“‘Is Porco Rosso dead or alive’? Good question.”
-Marco Pagot, “the Crimson Pig”
Now on to my favorite Studio Ghibli film! Porco Rosso is an action-comedy directed by Hayao Miyazaki. I’d consider it to be his funniest film with tons of characters riddled through with trademark charm, wit, and caricature. From the loudmouth pirate leader to the over-the-top tough guy protagonist, Porco Rosso is impossible to watch without grinning at least once. It easily climbed up to the top of my Ghibli list. It is one of the only Miyazaki movies I’d actually consider popularly underrated.Yet Porco Rosso’s humor is the animation equivalent Pagliacci. Beneath the laughs and the abrasiveness of Porco himself lies a sober perspective on war, the life of human life, and the trauma it causes. This only shines through strongest at a single point in the film when everything drops back and you see the naked truth about Porco’s condition. For all of the womanizing and the booze and the recklessness, he is still haunted by what he’s experienced. And once you see it, “the comedy is over”.
Porco Rosso is a step away from the previous works Miyazaki directed. Nausicaä was a sci-fi epic, Castle in the Sky was a fantasy adventure, both My Neighbor Totoro and Kiki’s Delivery Service were told from the angle of kids and dealt with issues of childhood wonder and growing up. Porco Rosso is a straight up action flick, nigh a summer blockbuster, with a more straight forward plot structure than the episodic structures of Totoro and Kiki’s.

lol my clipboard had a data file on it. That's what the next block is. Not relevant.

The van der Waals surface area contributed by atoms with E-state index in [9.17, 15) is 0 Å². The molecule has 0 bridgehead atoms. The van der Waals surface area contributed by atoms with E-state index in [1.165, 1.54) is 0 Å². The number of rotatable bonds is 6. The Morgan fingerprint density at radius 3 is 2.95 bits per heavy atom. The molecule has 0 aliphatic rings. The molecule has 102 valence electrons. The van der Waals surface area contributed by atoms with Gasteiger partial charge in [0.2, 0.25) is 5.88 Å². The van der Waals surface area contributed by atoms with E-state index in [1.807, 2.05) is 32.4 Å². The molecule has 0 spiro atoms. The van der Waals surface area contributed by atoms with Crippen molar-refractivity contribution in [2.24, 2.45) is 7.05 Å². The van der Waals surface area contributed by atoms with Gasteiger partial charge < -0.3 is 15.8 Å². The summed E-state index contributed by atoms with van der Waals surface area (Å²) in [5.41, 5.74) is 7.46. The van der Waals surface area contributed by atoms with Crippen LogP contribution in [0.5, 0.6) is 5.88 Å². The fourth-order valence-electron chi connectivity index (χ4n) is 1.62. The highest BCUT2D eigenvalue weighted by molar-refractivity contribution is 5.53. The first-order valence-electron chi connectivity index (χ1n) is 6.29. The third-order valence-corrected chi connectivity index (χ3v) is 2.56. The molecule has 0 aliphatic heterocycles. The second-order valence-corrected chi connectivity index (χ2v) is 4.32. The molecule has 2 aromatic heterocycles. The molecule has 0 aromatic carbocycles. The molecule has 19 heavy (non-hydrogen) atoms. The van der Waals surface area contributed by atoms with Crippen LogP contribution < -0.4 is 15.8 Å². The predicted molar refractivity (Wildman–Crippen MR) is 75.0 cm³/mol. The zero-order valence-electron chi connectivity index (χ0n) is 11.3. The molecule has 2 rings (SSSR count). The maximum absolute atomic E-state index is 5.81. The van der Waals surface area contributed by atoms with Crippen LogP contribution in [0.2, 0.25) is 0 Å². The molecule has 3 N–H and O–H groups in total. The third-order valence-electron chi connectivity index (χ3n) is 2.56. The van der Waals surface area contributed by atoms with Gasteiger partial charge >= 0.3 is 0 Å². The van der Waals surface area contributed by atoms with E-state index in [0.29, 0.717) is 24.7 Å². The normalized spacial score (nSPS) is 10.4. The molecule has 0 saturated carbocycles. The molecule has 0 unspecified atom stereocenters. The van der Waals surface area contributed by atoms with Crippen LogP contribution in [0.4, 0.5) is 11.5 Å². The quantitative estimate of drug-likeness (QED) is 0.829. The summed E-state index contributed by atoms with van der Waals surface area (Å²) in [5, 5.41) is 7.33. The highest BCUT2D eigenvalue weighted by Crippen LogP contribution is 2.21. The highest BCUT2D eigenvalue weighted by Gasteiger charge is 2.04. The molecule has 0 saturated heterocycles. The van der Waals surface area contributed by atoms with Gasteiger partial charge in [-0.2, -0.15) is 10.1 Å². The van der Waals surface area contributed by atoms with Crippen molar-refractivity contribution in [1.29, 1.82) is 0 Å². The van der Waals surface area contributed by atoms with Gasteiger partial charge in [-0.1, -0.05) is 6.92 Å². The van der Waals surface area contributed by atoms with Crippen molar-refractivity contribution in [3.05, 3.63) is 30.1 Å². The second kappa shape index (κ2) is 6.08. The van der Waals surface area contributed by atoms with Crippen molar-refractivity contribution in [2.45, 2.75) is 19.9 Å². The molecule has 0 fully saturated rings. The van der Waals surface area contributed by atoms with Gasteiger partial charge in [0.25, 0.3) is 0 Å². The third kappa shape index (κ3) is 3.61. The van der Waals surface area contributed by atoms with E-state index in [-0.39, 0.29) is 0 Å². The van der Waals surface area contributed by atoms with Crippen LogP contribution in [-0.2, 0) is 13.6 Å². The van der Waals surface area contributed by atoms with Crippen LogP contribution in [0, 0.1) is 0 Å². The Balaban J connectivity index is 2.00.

It is also a departure from the Miyazaki norm in that it is set in the real world outside of Japan, drawing from actual world history, with real geographical locations as its settings. The film has a classiness to it, like Casablanca, and in ways it seems to parody the nightlife, tough guy talk and romance of the first half of the 1900’s. It feels like a period piece in a way.
However, though conscious deliberation seems to have taken place to set apart Porco Rosso as its own entity, the film still carries Miyazaki’s favored feminist and flying themes. Heck, the whole movie is based around aircraft and a tenderness was put into the amazing animation of these old planes. It seems as if it’s a love letter to early aviation.
The film takes place at the late 1920’s/early 1930’s, after World War I and at the start of the Great Depression, in the Mediterranean Adriatic Sea and nearby Italy. It begins idly enough on a secluded beach in a secret cove where a man lay stretched out under an umbrella, reclining on a chair, listening to the radio. Half an apple and a drained glass of wine sit next to him. Suddenly, the man responds to a call he receives about an ocean liner under attack by air pirates. Turns out he’s a freelance bounty hunter. He sits up, the magazine slides off his face to reveal that he’s an anthropomorphic pig.